"I'm sorry," is breathed out suddenly as she presses her head into her arms, talking downward at the rug, tears springing to her eyes again as she tries to find some way to be more honest with both of her parents. "I … I should have said no when they asked me to go with Cat, and I don't know what they thought would come of it, but I didn't … I never meant for any of this to … I'm sorry." Tasha either speaks in rambling run-ons or in short fragments that never get completed when nervous. Last night it was the former. This morning is the latter. Maybe because she just got woken up.

There's another shaky breath before a more direct confession: "I don't know what to do. I believe in what I'm doing, but I don't… do you hate me?"

"If you allow yourself to be made into a tool then you will be utilized as one. It's as simple as that, sweetheart." Sympathy on his end is in short supply, much to the surprise of no one who's ever been within arm's reach of him. Vincent speaks clearly and precisely, light as ever on the endearment in his terms of endearment. "Your new friends are understaffed, undersupplied and underinformed. They are opportunists by necessity." Crack.

Lazzaro jerks stiffly upright only to relax out've it more swiftly than before. Breathe in and out and out again further with a faintly discombobulated nod for present help. "Never assume the best of anyone. Never assume that your well-being is a priority. And always ask questions. If something doesn't feel right it probably isn't." Vincent allows his right hand to be taken up once more as he speaks, scar bitten into a shallow divide 'round his wrist and across tendon pale with tension. "I don't hate you. But if you make stupid decisions I will hold you accountable for them, and no amount of crying will be of help to either of us."

Her eyes close as Tasha listens to the advice, about as endearing as Polonius' to Laertes and Ophelia's — that is to say, not, but for all that it's not endearing, it's also good. Wise, even. She nods, though she realizes that can't be seen, she clears her throat. "Okay. Thank you." Her voice is still whisper-soft but no longer tremulous.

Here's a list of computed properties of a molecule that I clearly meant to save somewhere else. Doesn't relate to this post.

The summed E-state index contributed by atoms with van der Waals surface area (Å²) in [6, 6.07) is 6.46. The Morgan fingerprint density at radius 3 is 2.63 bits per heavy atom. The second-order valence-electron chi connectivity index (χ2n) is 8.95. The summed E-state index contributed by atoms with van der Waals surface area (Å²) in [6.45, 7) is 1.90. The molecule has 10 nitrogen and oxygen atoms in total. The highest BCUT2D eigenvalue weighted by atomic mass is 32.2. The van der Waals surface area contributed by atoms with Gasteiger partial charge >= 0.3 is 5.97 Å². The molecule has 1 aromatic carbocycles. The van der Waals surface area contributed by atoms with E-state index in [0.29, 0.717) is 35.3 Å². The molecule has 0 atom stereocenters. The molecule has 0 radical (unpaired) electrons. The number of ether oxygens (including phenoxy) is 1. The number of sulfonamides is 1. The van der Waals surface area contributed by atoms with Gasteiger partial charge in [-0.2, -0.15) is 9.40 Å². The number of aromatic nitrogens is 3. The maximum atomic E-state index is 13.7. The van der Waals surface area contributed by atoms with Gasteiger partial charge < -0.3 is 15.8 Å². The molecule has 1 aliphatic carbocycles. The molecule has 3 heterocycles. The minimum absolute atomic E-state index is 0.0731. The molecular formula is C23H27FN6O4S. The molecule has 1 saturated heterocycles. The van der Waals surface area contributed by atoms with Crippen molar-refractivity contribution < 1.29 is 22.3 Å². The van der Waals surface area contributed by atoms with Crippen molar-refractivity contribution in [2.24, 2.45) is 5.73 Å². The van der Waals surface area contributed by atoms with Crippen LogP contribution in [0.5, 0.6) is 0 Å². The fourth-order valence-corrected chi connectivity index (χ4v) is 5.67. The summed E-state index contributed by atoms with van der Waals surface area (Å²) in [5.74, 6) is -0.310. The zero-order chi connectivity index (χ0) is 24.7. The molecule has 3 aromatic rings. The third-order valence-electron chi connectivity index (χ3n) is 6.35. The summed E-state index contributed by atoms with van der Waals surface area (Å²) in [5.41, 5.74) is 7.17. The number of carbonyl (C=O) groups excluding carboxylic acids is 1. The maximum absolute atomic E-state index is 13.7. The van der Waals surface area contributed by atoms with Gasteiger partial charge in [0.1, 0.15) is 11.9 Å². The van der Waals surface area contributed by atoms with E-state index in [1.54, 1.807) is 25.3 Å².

"Is… you were just calling to check on me at six in the morning, or was there anything else? You sound… busy." Cracking of joints doesn't go unnoticed. "I assume Mom told you I got back into a school. I'll go in the fall. I'm not going to drop out this time. Parsons, so it's local."

"Morning routine," says Vincent. Not without a thread of dry resentment either, dark brows lifted in distracted self-deprication. His bespectacled friend has moved off a few feet to scribble notes for him at his desk. The Department's seal looms steel grey over the whole affair, doubtlessly cast and mounted with intimidation in mind. It works pretty well.

"She mentioned it. Listen, it's nearly six. I should go. I mean. I'm glad that you're going and also I should go. I didn't wake you up, did I?"

Tasha actually laughs softly at that. "Yeah, actually. Most people aren't awake at six in my world. I'm still just a kid, you know," she says quietly, something that sounds remotely like affection in her voice for his cluelessness that she wouldn't normally be up at this hour. For all that she's now a terrorist or a tool or whatever else he might see her as, she is also just an eighteen-year-old girl without a 9-to-5 job to wake up for.

"Thanks for calling, though," she adds. "Maybe we can actually … do something… sometime, soon. I'll come cook for you again, or whatever." She pauses a moment, hating the uncertainty in her voice. There shouldn't be that sort of tentativeness in a conversation with one's father. "Have a good day, Dad."

"Right. I was trying out something new — I think the 'kids these days' are calling it sarcasm." Affection is mutual in a way. At a distance and through bulletproof glass while he trails back to his desk to start sorting through the tangled straps of his shoulder holster thrown leathery brown across the black of his jacket.

"Go back to sleep," doesn't sound very promising re: actually doing something (or anything) but he doesn't sound angry when he hangs up and tosses his phone down to free his fingers up for the purpose of retying his tie. So that's something.